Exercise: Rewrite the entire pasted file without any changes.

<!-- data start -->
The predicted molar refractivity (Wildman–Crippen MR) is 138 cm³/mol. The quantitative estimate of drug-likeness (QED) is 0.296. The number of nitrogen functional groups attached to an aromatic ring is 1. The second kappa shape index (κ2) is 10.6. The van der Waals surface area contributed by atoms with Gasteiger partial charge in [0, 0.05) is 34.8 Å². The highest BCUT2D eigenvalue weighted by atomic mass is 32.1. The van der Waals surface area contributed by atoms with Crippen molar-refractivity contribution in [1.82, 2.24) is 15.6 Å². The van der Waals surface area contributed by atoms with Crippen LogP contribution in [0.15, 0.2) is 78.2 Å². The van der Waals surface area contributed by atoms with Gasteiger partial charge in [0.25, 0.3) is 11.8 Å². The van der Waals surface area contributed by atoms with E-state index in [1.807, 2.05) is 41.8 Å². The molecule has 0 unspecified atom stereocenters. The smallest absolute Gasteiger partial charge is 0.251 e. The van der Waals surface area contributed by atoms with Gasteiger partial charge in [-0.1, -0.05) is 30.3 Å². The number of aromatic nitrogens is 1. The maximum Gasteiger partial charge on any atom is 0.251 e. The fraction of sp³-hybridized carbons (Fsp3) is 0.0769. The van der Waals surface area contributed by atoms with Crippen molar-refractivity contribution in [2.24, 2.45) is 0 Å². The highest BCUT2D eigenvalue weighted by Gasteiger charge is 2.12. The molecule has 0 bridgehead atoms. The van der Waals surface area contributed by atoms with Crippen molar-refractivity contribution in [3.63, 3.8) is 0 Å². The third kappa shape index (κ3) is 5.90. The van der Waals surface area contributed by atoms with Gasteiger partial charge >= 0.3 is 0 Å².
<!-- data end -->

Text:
The predicted molar refractivity (Wildman–Crippen MR) is 138 cm³/mol. The quantitative estimate of drug-likeness (QED) is 0.296. The number of nitrogen functional groups attached to an aromatic ring is 1. The second kappa shape index (κ2) is 10.6. The van der Waals surface area contributed by atoms with Gasteiger partial charge in [0, 0.05) is 34.8 Å². The highest BCUT2D eigenvalue weighted by atomic mass is 32.1. The van der Waals surface area contributed by atoms with Crippen molar-refractivity contribution in [1.82, 2.24) is 15.6 Å². The van der Waals surface area contributed by atoms with Crippen LogP contribution in [0.15, 0.2) is 78.2 Å². The van der Waals surface area contributed by atoms with Gasteiger partial charge in [0.25, 0.3) is 11.8 Å². The van der Waals surface area contributed by atoms with E-state index in [1.807, 2.05) is 41.8 Å². The molecule has 0 unspecified atom stereocenters. The smallest absolute Gasteiger partial charge is 0.251 e. The van der Waals surface area contributed by atoms with Gasteiger partial charge in [-0.1, -0.05) is 30.3 Å². The number of aromatic nitrogens is 1. The maximum Gasteiger partial charge on any atom is 0.251 e. The fraction of sp³-hybridized carbons (Fsp3) is 0.0769. The van der Waals surface area contributed by atoms with Crippen molar-refractivity contribution in [2.24, 2.45) is 0 Å². The highest BCUT2D eigenvalue weighted by Gasteiger charge is 2.12. The molecule has 0 bridgehead atoms. The van der Waals surface area contributed by atoms with Crippen molar-refractivity contribution in [3.63, 3.8) is 0 Å². The third kappa shape index (κ3) is 5.90. The van der Waals surface area contributed by atoms with Gasteiger partial charge >= 0.3 is 0 Å².